Turkish Reporters Finally Point Out That The Gov't Should Drop Its Silly YouTube Ban
from the about-time dept
Turkish courts have been really quick to ban various websites for flimsy reasons. A few years ago it went back and forth a few times before banning YouTube entirely, just because of a juvenile video on the site. However, it's now been nearly two years since the last YouTube ban was put in place, and it hasn't been lifted. Apparently, a bunch of Turkish reporters are now realizing how bad this looks for Turkey, and are asking the country to fix things and reinstate YouTube. Apparently, there have been numerous blog protests in the past, but now mainstream reporters are taking up the cause as well.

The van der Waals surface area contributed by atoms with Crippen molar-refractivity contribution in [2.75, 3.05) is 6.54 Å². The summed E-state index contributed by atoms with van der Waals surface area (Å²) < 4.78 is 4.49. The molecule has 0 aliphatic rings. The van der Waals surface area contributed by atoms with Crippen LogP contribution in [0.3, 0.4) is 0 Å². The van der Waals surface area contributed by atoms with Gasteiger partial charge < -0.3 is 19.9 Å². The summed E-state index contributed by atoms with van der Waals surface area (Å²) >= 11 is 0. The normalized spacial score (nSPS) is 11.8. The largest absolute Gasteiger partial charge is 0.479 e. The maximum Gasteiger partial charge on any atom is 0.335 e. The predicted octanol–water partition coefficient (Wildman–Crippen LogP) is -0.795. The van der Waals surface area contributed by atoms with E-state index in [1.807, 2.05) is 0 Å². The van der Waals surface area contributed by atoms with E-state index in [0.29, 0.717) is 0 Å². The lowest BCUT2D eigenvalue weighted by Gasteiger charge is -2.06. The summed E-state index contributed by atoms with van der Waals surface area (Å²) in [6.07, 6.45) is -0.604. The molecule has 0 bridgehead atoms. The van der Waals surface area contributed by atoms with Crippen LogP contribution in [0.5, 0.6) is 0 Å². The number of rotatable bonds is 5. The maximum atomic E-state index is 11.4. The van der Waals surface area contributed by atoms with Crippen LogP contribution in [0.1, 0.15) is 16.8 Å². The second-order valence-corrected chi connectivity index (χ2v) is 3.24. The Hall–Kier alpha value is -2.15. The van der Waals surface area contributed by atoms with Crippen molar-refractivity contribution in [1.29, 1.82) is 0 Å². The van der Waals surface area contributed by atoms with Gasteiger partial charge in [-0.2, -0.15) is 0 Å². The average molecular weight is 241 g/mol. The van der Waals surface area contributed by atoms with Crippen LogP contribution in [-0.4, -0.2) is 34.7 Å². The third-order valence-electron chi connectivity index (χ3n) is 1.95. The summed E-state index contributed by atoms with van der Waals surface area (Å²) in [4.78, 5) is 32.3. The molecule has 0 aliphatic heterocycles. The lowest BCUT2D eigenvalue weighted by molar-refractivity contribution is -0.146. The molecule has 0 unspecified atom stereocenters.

We as Turkish technology journalists have stressed the importance of a free Internet over and over again. Hurriyet Daily News & Economic Review did a remarkable job by documenting non-censored computers for the use of the IMF and World Bank delegations during their summit this summer. We said it was not a clever move to try to hide something you are ashamed of, especially if the rest of the world knows about it. The fact that Iran is on the same level as Turkey in terms of free Internet is a shame on the politicians of a free, democratic society. Just as Iran, Turkey would like to create a national search engine and a national Internet, which is an oxymoron to many.Also interesting, is the claim that the Prime Minister has admitted that he has "changed [his] DNS settings [to] access YouTube..." which certainly suggests that pretty much everyone recognizes this ban is completely pointless, and seems to only serve the purpose of making Turkey look bad.